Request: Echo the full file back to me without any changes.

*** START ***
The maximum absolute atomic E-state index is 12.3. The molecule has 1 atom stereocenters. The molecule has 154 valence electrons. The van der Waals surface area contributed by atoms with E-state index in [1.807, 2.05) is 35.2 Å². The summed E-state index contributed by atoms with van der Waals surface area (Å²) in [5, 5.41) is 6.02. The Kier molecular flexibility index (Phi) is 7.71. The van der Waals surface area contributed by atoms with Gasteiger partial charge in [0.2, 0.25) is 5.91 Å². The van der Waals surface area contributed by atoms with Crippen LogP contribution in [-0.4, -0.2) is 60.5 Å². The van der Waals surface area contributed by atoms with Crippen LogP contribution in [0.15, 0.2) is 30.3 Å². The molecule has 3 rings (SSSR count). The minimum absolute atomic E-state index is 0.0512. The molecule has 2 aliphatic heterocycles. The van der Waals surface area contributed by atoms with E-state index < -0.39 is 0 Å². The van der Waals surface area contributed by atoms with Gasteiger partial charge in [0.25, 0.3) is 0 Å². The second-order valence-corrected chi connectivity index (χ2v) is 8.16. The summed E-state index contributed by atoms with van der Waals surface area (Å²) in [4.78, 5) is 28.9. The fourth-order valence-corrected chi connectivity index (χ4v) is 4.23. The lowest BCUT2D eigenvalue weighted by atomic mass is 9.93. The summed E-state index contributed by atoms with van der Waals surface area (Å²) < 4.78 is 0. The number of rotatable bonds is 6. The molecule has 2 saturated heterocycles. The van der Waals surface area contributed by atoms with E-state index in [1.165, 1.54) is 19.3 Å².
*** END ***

The maximum absolute atomic E-state index is 12.3. The molecule has 1 atom stereocenters. The molecule has 154 valence electrons. The van der Waals surface area contributed by atoms with E-state index in [1.807, 2.05) is 35.2 Å². The summed E-state index contributed by atoms with van der Waals surface area (Å²) in [5, 5.41) is 6.02. The Kier molecular flexibility index (Phi) is 7.71. The van der Waals surface area contributed by atoms with Gasteiger partial charge in [0.2, 0.25) is 5.91 Å². The van der Waals surface area contributed by atoms with Crippen LogP contribution in [-0.4, -0.2) is 60.5 Å². The van der Waals surface area contributed by atoms with Crippen LogP contribution in [0.15, 0.2) is 30.3 Å². The molecule has 3 rings (SSSR count). The minimum absolute atomic E-state index is 0.0512. The molecule has 2 aliphatic heterocycles. The van der Waals surface area contributed by atoms with E-state index < -0.39 is 0 Å². The van der Waals surface area contributed by atoms with Gasteiger partial charge in [0.25, 0.3) is 0 Å². The second-order valence-corrected chi connectivity index (χ2v) is 8.16. The summed E-state index contributed by atoms with van der Waals surface area (Å²) in [4.78, 5) is 28.9. The fourth-order valence-corrected chi connectivity index (χ4v) is 4.23. The lowest BCUT2D eigenvalue weighted by atomic mass is 9.93. The summed E-state index contributed by atoms with van der Waals surface area (Å²) < 4.78 is 0. The number of rotatable bonds is 6. The molecule has 2 saturated heterocycles. The van der Waals surface area contributed by atoms with E-state index in [1.165, 1.54) is 19.3 Å².